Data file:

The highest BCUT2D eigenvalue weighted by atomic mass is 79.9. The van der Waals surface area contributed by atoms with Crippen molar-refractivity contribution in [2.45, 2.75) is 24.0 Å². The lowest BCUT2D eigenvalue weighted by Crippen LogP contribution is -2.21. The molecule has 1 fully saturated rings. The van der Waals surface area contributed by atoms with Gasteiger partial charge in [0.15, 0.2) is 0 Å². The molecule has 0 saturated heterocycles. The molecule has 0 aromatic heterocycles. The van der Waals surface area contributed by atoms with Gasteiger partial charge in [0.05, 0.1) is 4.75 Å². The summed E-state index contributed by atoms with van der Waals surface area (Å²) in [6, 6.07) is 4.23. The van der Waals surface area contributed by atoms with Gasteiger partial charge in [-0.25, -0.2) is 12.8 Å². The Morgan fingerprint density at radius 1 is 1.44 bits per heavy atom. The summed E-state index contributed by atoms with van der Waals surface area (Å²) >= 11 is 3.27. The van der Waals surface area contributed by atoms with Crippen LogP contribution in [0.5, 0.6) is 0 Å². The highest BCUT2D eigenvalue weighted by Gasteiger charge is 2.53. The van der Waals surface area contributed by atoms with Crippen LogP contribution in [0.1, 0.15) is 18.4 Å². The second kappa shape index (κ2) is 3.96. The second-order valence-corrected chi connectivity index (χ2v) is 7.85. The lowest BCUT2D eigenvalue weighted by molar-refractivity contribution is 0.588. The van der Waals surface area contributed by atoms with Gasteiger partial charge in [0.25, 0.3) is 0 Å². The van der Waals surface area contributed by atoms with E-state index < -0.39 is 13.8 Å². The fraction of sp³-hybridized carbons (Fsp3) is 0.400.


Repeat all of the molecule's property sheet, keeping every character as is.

The highest BCUT2D eigenvalue weighted by atomic mass is 79.9. The van der Waals surface area contributed by atoms with Crippen molar-refractivity contribution in [2.45, 2.75) is 24.0 Å². The lowest BCUT2D eigenvalue weighted by Crippen LogP contribution is -2.21. The molecule has 1 fully saturated rings. The van der Waals surface area contributed by atoms with Gasteiger partial charge in [0.15, 0.2) is 0 Å². The molecule has 0 saturated heterocycles. The molecule has 0 aromatic heterocycles. The van der Waals surface area contributed by atoms with Gasteiger partial charge in [0.05, 0.1) is 4.75 Å². The summed E-state index contributed by atoms with van der Waals surface area (Å²) in [6, 6.07) is 4.23. The van der Waals surface area contributed by atoms with Gasteiger partial charge in [-0.25, -0.2) is 12.8 Å². The Morgan fingerprint density at radius 1 is 1.44 bits per heavy atom. The summed E-state index contributed by atoms with van der Waals surface area (Å²) >= 11 is 3.27. The van der Waals surface area contributed by atoms with Crippen LogP contribution in [0.5, 0.6) is 0 Å². The highest BCUT2D eigenvalue weighted by Gasteiger charge is 2.53. The van der Waals surface area contributed by atoms with Crippen LogP contribution in [0.1, 0.15) is 18.4 Å². The second kappa shape index (κ2) is 3.96. The second-order valence-corrected chi connectivity index (χ2v) is 7.85. The lowest BCUT2D eigenvalue weighted by molar-refractivity contribution is 0.588. The van der Waals surface area contributed by atoms with Gasteiger partial charge in [0.25, 0.3) is 0 Å². The van der Waals surface area contributed by atoms with E-state index < -0.39 is 13.8 Å². The fraction of sp³-hybridized carbons (Fsp3) is 0.400.